MRI works on the principle that your body is largely made up of water. Water consists of hydrogen and oxygen atoms. The hydrogen atom, which is made up of a single proton and an electron, reacts to the process applied during an MRI scan.

The MRI machine consists of a tunnel-like closed tube, in which the patient lies during the procedure. This tube houses a powerful electromagnet. When the patient lies within the electromagnetic field, the hydrogen atoms inside the patient’s body have a tendency to align themselves parallel to this magnetic field. Next, high frequency radio waves are applied across the magnetic field. When these radio waves strike the hydrogen atoms, the protons get excited, and they begin to spin, losing their alignment. When the radio waves are turned off, the protons attempt to re-align themselves to the magnetic field. In doing so, the protons give off the excess energy they gained in the form of an electric signal. This is picked up by the MRI sensor and processed to form a digital image on the computer.

What does an MRI image look like? What is T1 and T2 weighted images in MRI?

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When you read about MRI machine images, you may have heard of the terms T1-weighted sequences and T2-weighted sequences. This terminology comes from the type of MRI pulse sequences applied to the radiofrequency waves that are used to create the MRI images. These sequences actually determine what does an MRI image look like. In a pulse sequence, different parameters can vary. Some of these parameters include:

  • Time to repetition or TR: This is the time taken from the application of one excitation pulse to the next excitation pulse. If the TR is long, the protons have enough time to relax and re-align themselves to the magnetic field. If the TR is short, the protons do not relax back fully, and the electric signal they release will be decreased.

  • Time to echo or TE: This is the time at which the electrical signal that is released from the spinning protons is measured. The longer the TE, the more likely it is that the electric signal will be reduced, as the protons would have gone back to their alignment.

T1-weighted sequences are most commonly employed in MRI protocols. These sequences have short TEs and short TRs. T1-weighted sequences create images that are easy to interpret anatomically. In T1-weighted sequences, various tissues take on different appearances, as follows:

  • Fat has high signal intensity and appears white.

  • Fluids (such as cerebrospinal fluid and urine) have low signal intensity and appear black.

  • Muscle has intermediate signal intensity and appears grey.

  • Brain: The grey matter has intermediate signal intensity and appears grey. White matter has slightly more signal intensity and appears whitish-grey.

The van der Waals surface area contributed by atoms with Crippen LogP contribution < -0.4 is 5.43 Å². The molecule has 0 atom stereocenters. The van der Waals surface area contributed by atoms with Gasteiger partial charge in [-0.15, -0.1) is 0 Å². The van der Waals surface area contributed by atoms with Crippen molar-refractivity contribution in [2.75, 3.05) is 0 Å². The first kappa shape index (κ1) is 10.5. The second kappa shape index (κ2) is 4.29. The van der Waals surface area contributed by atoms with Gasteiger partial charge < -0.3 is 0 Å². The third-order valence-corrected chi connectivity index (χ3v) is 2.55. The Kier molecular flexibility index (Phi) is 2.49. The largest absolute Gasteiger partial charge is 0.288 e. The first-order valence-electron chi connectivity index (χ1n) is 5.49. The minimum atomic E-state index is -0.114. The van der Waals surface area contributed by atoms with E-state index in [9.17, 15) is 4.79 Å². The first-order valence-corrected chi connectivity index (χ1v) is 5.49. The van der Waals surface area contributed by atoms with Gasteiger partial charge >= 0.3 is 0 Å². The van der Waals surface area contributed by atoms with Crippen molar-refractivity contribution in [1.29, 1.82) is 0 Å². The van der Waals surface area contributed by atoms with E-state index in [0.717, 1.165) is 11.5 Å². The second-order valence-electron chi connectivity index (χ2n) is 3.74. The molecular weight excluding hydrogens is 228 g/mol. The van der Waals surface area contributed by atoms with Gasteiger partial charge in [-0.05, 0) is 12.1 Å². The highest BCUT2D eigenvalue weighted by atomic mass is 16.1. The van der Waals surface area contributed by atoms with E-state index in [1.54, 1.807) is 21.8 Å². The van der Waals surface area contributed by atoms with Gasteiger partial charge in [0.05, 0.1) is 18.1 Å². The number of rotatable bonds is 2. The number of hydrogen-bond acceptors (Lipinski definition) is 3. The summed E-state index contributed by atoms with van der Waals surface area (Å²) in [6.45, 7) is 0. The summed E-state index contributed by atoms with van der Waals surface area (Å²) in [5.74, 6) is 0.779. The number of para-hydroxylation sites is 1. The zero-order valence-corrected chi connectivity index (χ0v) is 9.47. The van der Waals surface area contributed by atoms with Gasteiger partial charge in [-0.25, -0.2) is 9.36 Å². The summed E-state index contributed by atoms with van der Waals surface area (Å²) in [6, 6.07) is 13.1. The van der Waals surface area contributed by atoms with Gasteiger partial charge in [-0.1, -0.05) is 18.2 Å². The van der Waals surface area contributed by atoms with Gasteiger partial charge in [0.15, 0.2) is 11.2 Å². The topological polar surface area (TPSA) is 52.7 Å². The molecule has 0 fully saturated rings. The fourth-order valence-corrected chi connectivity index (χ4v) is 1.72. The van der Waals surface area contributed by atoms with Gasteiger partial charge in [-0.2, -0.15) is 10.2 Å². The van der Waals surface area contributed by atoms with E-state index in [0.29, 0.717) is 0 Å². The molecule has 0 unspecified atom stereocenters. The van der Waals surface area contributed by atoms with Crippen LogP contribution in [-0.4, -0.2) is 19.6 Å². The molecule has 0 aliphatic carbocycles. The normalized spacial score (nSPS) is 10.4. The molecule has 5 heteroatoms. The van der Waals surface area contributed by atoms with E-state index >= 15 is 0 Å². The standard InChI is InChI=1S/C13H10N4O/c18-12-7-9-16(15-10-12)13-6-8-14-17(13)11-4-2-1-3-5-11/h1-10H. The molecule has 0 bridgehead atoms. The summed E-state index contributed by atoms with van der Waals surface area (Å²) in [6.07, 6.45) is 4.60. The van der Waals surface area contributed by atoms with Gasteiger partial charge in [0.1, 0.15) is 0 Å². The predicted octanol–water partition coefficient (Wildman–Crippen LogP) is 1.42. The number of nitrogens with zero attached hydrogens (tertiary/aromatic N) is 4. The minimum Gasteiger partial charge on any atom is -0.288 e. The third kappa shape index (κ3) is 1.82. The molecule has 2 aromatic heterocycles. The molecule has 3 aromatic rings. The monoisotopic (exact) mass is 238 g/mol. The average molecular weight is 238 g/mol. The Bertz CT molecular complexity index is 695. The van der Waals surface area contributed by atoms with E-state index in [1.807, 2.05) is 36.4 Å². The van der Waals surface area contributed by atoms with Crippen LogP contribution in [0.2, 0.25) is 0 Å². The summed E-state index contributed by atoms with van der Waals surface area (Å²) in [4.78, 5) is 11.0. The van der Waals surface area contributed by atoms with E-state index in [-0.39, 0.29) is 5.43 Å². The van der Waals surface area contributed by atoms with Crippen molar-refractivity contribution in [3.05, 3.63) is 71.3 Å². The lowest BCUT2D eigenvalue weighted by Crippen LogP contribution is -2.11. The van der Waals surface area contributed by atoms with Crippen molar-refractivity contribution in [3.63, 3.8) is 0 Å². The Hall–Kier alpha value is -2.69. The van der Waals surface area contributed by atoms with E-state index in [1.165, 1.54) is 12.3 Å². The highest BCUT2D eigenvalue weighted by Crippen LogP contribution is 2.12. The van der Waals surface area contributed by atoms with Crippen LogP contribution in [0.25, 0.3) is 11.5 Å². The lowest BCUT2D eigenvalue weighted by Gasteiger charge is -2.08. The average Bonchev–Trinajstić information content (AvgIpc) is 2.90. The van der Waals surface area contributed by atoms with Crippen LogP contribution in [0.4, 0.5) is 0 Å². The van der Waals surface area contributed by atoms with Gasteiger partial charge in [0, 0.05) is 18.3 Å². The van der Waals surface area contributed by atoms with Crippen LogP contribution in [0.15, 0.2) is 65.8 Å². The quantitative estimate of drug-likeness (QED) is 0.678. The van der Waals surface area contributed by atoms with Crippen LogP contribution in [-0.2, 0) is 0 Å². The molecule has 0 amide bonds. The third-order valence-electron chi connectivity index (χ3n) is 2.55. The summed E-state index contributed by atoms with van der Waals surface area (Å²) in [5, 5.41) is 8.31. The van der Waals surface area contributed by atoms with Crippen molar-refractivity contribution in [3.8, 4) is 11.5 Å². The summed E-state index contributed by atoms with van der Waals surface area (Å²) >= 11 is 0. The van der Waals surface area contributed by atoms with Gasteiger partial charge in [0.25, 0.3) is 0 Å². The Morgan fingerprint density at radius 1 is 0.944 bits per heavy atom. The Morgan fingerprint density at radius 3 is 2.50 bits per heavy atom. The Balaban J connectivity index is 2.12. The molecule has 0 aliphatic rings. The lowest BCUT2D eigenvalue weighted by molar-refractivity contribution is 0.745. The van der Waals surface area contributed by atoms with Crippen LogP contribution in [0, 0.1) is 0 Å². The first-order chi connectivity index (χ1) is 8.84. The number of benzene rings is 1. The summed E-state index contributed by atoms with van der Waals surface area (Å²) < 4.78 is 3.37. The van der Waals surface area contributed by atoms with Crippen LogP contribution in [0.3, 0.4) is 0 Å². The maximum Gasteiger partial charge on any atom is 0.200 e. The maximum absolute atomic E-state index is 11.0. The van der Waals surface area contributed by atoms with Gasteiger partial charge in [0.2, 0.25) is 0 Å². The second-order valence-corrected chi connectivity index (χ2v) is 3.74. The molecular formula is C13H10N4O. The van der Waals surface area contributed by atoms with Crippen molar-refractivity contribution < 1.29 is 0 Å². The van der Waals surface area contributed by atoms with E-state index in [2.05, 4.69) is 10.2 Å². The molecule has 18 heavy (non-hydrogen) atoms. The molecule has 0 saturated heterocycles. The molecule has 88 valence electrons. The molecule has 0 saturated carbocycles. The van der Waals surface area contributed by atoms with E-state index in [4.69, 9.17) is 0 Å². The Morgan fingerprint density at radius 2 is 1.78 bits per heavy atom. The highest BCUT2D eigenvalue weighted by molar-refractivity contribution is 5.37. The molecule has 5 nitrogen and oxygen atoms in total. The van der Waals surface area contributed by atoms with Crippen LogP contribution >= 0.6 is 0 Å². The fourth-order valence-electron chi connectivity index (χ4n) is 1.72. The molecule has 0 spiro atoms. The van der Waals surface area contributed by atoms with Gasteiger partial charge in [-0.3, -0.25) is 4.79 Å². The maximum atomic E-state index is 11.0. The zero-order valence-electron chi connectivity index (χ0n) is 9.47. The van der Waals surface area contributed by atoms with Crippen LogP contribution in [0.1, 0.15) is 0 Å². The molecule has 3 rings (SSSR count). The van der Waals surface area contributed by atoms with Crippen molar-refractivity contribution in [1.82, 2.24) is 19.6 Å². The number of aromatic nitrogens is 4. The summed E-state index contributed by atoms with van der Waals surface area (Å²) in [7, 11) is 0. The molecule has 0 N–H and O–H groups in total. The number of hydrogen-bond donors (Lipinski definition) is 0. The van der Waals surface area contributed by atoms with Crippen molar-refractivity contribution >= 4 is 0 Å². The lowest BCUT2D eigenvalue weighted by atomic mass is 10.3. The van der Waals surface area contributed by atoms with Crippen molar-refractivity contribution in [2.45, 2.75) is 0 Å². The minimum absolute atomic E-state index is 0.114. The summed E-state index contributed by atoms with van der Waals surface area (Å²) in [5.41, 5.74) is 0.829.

• Paramagnetic contrast agents, like gadolinium, appear white. When using the gadolinium contrast in an MRI, it is possible to use a ‘fat suppressed’ T1 sequence, so that the contrast material may be easily distinguished from fat, as both of these appear white.

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T2-weighted sequences have long TRs and long TEs. In T2-weighted sequences, tissues have the following appearances:

  • Fluids (such as cerebrospinal fluid and urine) have high signal intensity and appear white.

  • Muscle has intermediate signal intensity and appears grey.

  • Fat has high signal intensity and also appears white but is less white as compared to its appearance in T1 images.

  • Brain: The grey matter has intermediate signal intensity and appears grey. White matter has slightly lesser signal intensity and appears darker grey in color.

T2-weighted sequences can also be taken in the fat suppressed mode. This allows the detection of edema or inflammatory fluid in fatty tissues. In addition to this, there is another mode called the ‘fluid attenuation’ mode. In this mode, the signal coming from normal body fluids is suppressed. This is useful in the detection of brain edema, where the signal coming in from cerebrospinal fluid would be suppressed.

A special form of T2 sequencing is used in magnetic resonance cholangiopancreatography (MRCP), in which the TE is extremely long. This allows the signal to be lost from most tissues, and only tissues which retain the signal for long periods of time, such as fluid-filled structures, would be detected. This usually occurs with structures in the abdomen, which appear more hyperintense than the surrounding structures, and this allows them to be easily distinguished.